Effort to abolish New Hampshire death penalty loses by single vote in Senate

New Hampshire, with only one man on death row, remains New England holdout on abolishing executions.
By Frances Burns  |  April 17, 2014 at 3:49 PM
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CONCORD, N.H., April 17 (UPI) -- The New Hampshire Senate rejected an effort Thursday to join other New England states in abolishing the death penalty, splitting 12-12 on the issue.

While the vote was largely along party lines, two Republicans voted with most Democrats in support of abolition. One Democrat voted with Republicans to table the bill.

The House passed the bill 225-104, and it had the backing of Gov. Maggie Hassan. But the measure had a tougher time in the Senate and the Senate Judiciary Committee sent it to a floor vote last week after voting 2-2.

State Rep. Renny Cushman, a Democrat who represents Hampton in the Seacoast region, sponsored the bill in the House. Cushman, whose father was shot and killed in 1988, said he expects abolition in the near future.

“You can see there is real momentum,” Cushing said. “Our job is to change one mind at a time.”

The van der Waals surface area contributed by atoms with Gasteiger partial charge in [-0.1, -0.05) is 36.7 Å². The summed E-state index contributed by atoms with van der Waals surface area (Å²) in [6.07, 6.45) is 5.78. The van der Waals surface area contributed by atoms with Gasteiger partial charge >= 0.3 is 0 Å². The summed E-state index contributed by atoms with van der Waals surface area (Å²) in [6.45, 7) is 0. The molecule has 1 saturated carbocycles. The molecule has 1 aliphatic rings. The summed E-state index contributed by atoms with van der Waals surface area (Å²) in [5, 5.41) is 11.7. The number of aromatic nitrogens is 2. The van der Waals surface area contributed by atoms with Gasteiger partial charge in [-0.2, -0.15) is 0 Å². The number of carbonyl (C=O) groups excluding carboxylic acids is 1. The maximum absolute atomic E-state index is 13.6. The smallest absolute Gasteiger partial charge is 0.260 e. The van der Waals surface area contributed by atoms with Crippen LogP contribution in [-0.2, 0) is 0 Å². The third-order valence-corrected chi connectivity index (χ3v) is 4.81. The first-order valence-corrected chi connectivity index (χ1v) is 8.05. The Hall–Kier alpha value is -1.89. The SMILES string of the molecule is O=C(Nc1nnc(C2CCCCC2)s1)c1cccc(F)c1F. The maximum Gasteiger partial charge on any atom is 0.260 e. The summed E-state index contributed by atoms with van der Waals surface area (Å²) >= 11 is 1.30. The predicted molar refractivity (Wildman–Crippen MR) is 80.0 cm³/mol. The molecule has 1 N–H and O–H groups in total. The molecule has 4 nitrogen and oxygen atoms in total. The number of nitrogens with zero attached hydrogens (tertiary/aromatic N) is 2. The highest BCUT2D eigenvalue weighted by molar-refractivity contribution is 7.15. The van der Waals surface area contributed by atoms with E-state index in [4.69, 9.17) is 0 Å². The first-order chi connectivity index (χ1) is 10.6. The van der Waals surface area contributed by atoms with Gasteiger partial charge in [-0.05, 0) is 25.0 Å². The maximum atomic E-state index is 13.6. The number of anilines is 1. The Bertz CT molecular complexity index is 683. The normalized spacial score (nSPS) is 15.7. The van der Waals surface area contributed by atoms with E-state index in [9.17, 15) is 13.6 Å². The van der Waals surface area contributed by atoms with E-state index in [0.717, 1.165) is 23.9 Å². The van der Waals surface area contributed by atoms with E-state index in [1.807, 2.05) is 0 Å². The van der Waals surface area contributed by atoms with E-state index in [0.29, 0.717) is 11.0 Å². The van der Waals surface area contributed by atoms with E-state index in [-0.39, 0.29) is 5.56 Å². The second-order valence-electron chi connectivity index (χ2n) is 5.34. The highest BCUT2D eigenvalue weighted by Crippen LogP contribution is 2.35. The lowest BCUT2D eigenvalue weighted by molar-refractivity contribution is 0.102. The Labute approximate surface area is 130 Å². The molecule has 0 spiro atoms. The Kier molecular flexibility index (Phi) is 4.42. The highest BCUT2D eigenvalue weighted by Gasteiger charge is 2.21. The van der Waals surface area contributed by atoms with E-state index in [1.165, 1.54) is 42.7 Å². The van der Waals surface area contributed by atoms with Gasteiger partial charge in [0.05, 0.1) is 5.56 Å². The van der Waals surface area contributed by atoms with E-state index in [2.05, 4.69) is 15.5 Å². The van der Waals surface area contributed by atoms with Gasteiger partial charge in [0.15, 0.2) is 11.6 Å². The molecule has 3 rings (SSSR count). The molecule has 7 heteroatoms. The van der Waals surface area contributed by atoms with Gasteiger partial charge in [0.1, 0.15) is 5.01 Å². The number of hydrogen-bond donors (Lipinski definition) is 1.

New Hampshire's last execution was in 1939 although the death penalty remained on the books. Two men given death sentences for killing a potential witness in a Rhode Island burglary case in 1959 were spared when the U.S. Supreme Court ruled in 1972 that all existing death penalty laws were flawed.

Maine became the first New England state to abolish the death penalty in 1887. Connecticut is the most recent, approving abolition in 2012 while allowing the penalty to stand for those already on death row.

Thirteen other states and the District of Columbia have also abolished the penalty.

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